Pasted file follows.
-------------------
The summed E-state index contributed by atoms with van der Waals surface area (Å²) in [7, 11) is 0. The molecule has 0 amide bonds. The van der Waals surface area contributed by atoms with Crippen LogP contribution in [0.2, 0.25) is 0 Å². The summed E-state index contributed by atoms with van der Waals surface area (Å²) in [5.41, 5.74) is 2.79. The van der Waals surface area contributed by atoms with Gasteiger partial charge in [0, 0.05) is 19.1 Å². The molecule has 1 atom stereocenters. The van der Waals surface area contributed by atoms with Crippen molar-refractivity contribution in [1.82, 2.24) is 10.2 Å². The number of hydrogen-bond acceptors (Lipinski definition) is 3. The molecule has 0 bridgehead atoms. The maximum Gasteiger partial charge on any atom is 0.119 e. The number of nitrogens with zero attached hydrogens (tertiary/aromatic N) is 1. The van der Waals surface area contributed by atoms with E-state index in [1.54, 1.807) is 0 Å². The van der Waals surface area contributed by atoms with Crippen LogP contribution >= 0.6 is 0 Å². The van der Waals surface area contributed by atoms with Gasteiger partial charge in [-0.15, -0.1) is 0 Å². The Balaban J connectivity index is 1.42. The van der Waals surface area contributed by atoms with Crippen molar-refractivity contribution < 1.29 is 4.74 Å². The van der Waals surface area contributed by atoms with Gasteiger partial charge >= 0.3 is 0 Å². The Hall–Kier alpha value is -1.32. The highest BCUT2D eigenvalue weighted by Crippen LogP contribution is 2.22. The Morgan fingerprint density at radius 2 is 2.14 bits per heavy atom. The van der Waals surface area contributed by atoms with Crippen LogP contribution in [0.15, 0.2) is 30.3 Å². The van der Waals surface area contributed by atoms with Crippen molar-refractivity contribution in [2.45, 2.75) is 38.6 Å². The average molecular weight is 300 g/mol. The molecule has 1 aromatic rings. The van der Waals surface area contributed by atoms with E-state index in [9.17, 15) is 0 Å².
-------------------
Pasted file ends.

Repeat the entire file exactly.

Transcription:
The summed E-state index contributed by atoms with van der Waals surface area (Å²) in [7, 11) is 0. The molecule has 0 amide bonds. The van der Waals surface area contributed by atoms with Crippen LogP contribution in [0.2, 0.25) is 0 Å². The summed E-state index contributed by atoms with van der Waals surface area (Å²) in [5.41, 5.74) is 2.79. The van der Waals surface area contributed by atoms with Gasteiger partial charge in [0, 0.05) is 19.1 Å². The molecule has 1 atom stereocenters. The van der Waals surface area contributed by atoms with Crippen molar-refractivity contribution in [1.82, 2.24) is 10.2 Å². The number of hydrogen-bond acceptors (Lipinski definition) is 3. The molecule has 0 bridgehead atoms. The maximum Gasteiger partial charge on any atom is 0.119 e. The number of nitrogens with zero attached hydrogens (tertiary/aromatic N) is 1. The van der Waals surface area contributed by atoms with E-state index in [1.54, 1.807) is 0 Å². The van der Waals surface area contributed by atoms with Crippen LogP contribution >= 0.6 is 0 Å². The van der Waals surface area contributed by atoms with Gasteiger partial charge in [-0.15, -0.1) is 0 Å². The Balaban J connectivity index is 1.42. The van der Waals surface area contributed by atoms with Crippen molar-refractivity contribution < 1.29 is 4.74 Å². The van der Waals surface area contributed by atoms with Gasteiger partial charge >= 0.3 is 0 Å². The Hall–Kier alpha value is -1.32. The highest BCUT2D eigenvalue weighted by Crippen LogP contribution is 2.22. The Morgan fingerprint density at radius 2 is 2.14 bits per heavy atom. The van der Waals surface area contributed by atoms with Crippen LogP contribution in [0.15, 0.2) is 30.3 Å². The van der Waals surface area contributed by atoms with Crippen molar-refractivity contribution in [2.45, 2.75) is 38.6 Å². The average molecular weight is 300 g/mol. The molecule has 1 aromatic rings. The van der Waals surface area contributed by atoms with E-state index in [9.17, 15) is 0 Å².